A clean feed is traditionally a separate mix in the studio console, with its own mixing bus fed post-fade from all faders except the one for the remote location. Often these facilities are not included in small mixers, although sometimes an auxiliary or foldback mix is available, which may be used to generate a clean feed.

A 'mix-minus' feed is akin to this, but generated differently. It is often used in less traditional mixers to reduce cost. Here the entire output of the studio console is summed with the post fade output of the remote contribution in such a way that the remote signal is subtracted or 'nulled' from the resulting 'mix-minus' feed. This can work well if the communication circuits in use do not have any peculiar characteristics. The more 'perfect' the links are, the better the performance. It is a good solution where the main problem is simply time delay, and may often be applied using outboard adapters; 'mix-minus generators'.

Most of the above discussed a situation where, at the studio, there were two communication paths, one incoming from, and one outgoing to the remote contribution site. A variant of this is where one analogue telephone line is used for both those paths. It is also probably the most common. Despite today's digital communications using fibre, microwave links and satellites, subscriber phone lines are mostly analogue, with at least the last few hundred metres delivered over a pair of wires, some not even twisted. So despite any high technology at the studio site, there will be part of the path where the incoming and outgoing signals are carried on the same pair of wires, which, if the wires were a perfect bi-directional transmission line, would constitute 100% feedback.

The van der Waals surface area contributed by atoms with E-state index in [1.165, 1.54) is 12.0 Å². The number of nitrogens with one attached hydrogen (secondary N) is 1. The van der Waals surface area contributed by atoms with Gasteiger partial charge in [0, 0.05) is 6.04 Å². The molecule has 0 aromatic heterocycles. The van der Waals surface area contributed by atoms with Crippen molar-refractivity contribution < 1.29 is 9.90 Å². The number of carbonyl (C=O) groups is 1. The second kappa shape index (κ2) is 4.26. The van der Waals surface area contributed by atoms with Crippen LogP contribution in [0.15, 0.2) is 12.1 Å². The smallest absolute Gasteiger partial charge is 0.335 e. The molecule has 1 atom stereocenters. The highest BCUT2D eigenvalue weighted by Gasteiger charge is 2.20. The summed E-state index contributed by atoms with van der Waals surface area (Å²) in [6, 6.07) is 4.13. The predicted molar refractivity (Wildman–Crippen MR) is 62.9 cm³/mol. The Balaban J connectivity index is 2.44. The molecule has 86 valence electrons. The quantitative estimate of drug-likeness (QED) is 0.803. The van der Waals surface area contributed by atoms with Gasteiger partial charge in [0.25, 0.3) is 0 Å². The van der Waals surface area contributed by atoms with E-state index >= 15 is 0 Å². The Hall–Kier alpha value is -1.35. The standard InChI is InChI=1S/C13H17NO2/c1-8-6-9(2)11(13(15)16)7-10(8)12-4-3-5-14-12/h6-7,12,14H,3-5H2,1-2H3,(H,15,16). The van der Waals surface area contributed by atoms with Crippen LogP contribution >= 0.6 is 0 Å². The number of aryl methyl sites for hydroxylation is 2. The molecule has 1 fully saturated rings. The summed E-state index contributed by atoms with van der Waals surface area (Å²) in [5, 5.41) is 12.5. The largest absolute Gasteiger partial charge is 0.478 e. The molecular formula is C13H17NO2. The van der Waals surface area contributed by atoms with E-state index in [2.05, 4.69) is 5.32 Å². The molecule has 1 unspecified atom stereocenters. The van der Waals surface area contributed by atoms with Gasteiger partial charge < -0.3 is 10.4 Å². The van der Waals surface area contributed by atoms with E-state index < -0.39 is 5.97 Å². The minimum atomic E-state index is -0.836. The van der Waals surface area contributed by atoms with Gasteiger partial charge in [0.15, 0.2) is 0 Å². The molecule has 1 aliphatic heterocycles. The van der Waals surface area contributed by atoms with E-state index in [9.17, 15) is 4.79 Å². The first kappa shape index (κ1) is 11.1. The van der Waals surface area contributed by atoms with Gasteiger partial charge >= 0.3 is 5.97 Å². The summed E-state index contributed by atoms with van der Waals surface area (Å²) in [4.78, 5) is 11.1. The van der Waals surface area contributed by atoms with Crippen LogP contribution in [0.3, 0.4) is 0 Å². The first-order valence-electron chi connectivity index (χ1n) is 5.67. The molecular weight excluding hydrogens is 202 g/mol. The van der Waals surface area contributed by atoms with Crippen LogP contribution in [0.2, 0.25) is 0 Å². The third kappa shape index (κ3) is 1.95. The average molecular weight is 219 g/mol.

Even if the clean-feed or mix-minus system were perfect, some of the the output of the mixer is still being sent out down the pair of wires that is supposed to be incoming contribution and hence comes back in through the 'phone' fader, often louder than the phone signal itself. This problem is addressed by 'telephone balance units'. These vary greatly in complexity. At the most simple, it is possible to wire two transformers and some resistors to produce a 'hybrid' transformer, which provides three ports. One connects directly to the bidirectional phone line, another is the input for the cue to the phone line, the third provides the wanted signal back to the mixer. The transformers are wired to reject the unwanted signal coming back to the mixer. If all impedances and levels are correct, this can work very well, but since the actual phone line is a very imperfect example of a transmission line, with frequency dependant impedance, and the phone lines in use will all be different, the thrill of adjusting such hybrids manually soon wanes...

Modern TBUs use a variety of techniques, digital or otherwise, to compensate for different line conditions automatically, and to provide to the console as 'clean' a remote signal as is possible by removing the cue feed electronically. There is little that can be done about echos of the cue signal coming back up the line, but the designers certainly try! Some TBUs have their own mix-minus facility built in. If not, a clean-feed or mix-minus output will be required from the console, or an external mix-minus unit must be used.